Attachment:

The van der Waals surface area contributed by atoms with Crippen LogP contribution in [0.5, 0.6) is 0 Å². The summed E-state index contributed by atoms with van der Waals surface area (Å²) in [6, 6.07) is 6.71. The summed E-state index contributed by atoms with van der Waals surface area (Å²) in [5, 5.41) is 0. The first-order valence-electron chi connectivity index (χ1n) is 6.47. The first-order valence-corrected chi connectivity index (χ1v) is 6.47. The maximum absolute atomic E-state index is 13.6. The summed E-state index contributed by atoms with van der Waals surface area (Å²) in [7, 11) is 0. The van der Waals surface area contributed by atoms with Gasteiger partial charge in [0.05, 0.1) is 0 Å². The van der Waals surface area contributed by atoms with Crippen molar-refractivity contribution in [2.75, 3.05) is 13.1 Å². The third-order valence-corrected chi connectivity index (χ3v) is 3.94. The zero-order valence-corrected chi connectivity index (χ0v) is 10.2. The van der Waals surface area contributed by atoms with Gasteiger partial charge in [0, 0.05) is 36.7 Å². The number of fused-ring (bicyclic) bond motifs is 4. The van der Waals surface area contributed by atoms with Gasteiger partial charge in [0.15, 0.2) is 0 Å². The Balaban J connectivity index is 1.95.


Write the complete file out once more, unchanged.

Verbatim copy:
The van der Waals surface area contributed by atoms with Crippen LogP contribution in [0.5, 0.6) is 0 Å². The summed E-state index contributed by atoms with van der Waals surface area (Å²) in [6, 6.07) is 6.71. The summed E-state index contributed by atoms with van der Waals surface area (Å²) in [5, 5.41) is 0. The first-order valence-electron chi connectivity index (χ1n) is 6.47. The first-order valence-corrected chi connectivity index (χ1v) is 6.47. The maximum absolute atomic E-state index is 13.6. The summed E-state index contributed by atoms with van der Waals surface area (Å²) in [7, 11) is 0. The van der Waals surface area contributed by atoms with Gasteiger partial charge in [0.05, 0.1) is 0 Å². The van der Waals surface area contributed by atoms with Crippen molar-refractivity contribution in [2.75, 3.05) is 13.1 Å². The third-order valence-corrected chi connectivity index (χ3v) is 3.94. The zero-order valence-corrected chi connectivity index (χ0v) is 10.2. The van der Waals surface area contributed by atoms with Gasteiger partial charge in [0, 0.05) is 36.7 Å². The number of fused-ring (bicyclic) bond motifs is 4. The van der Waals surface area contributed by atoms with Gasteiger partial charge in [0.15, 0.2) is 0 Å². The Balaban J connectivity index is 1.95.